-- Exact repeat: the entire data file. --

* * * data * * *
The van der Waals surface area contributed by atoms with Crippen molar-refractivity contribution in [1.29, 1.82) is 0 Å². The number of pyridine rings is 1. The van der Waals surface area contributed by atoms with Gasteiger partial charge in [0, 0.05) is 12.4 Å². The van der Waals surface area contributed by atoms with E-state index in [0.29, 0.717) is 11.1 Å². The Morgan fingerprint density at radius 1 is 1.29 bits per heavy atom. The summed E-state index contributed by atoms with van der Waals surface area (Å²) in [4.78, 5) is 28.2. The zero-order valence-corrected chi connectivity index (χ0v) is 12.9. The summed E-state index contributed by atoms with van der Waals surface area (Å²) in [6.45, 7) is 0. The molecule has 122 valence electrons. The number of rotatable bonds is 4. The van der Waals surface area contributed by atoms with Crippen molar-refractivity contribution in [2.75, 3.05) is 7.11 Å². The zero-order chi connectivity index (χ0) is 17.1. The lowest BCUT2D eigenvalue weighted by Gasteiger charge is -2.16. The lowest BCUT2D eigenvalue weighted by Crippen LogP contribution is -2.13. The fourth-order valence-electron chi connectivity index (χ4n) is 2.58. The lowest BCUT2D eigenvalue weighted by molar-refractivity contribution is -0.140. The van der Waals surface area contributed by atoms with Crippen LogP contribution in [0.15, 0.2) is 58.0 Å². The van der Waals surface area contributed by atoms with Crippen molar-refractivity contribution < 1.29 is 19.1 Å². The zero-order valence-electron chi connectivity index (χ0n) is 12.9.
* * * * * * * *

The van der Waals surface area contributed by atoms with Crippen molar-refractivity contribution in [1.29, 1.82) is 0 Å². The number of pyridine rings is 1. The van der Waals surface area contributed by atoms with Gasteiger partial charge in [0, 0.05) is 12.4 Å². The van der Waals surface area contributed by atoms with E-state index in [0.29, 0.717) is 11.1 Å². The Morgan fingerprint density at radius 1 is 1.29 bits per heavy atom. The summed E-state index contributed by atoms with van der Waals surface area (Å²) in [4.78, 5) is 28.2. The zero-order valence-corrected chi connectivity index (χ0v) is 12.9. The summed E-state index contributed by atoms with van der Waals surface area (Å²) in [6.45, 7) is 0. The molecule has 122 valence electrons. The number of rotatable bonds is 4. The van der Waals surface area contributed by atoms with Crippen molar-refractivity contribution in [2.75, 3.05) is 7.11 Å². The zero-order chi connectivity index (χ0) is 17.1. The lowest BCUT2D eigenvalue weighted by Gasteiger charge is -2.16. The lowest BCUT2D eigenvalue weighted by Crippen LogP contribution is -2.13. The fourth-order valence-electron chi connectivity index (χ4n) is 2.58. The lowest BCUT2D eigenvalue weighted by molar-refractivity contribution is -0.140. The van der Waals surface area contributed by atoms with Crippen LogP contribution in [0.15, 0.2) is 58.0 Å². The van der Waals surface area contributed by atoms with Crippen molar-refractivity contribution < 1.29 is 19.1 Å². The zero-order valence-electron chi connectivity index (χ0n) is 12.9.